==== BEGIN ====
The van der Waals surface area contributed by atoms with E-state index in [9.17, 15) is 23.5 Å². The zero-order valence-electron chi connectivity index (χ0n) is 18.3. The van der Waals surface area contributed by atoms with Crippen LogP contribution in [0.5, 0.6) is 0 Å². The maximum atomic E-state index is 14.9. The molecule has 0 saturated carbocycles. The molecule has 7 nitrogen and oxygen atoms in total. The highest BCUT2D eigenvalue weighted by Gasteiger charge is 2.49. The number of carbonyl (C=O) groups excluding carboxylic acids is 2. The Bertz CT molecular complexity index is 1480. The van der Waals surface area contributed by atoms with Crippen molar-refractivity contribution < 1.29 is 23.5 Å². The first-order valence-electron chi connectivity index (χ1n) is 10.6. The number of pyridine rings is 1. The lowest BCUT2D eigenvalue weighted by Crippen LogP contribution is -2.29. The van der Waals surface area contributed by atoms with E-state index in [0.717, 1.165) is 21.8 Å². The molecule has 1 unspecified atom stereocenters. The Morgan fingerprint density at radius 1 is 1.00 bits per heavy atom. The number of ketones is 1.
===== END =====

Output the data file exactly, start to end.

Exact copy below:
The van der Waals surface area contributed by atoms with E-state index in [9.17, 15) is 23.5 Å². The zero-order valence-electron chi connectivity index (χ0n) is 18.3. The van der Waals surface area contributed by atoms with Crippen LogP contribution in [0.5, 0.6) is 0 Å². The maximum atomic E-state index is 14.9. The molecule has 0 saturated carbocycles. The molecule has 7 nitrogen and oxygen atoms in total. The highest BCUT2D eigenvalue weighted by Gasteiger charge is 2.49. The number of carbonyl (C=O) groups excluding carboxylic acids is 2. The Bertz CT molecular complexity index is 1480. The van der Waals surface area contributed by atoms with Crippen molar-refractivity contribution < 1.29 is 23.5 Å². The first-order valence-electron chi connectivity index (χ1n) is 10.6. The number of pyridine rings is 1. The lowest BCUT2D eigenvalue weighted by Crippen LogP contribution is -2.29. The van der Waals surface area contributed by atoms with E-state index in [0.717, 1.165) is 21.8 Å². The molecule has 1 unspecified atom stereocenters. The Morgan fingerprint density at radius 1 is 1.00 bits per heavy atom. The number of ketones is 1.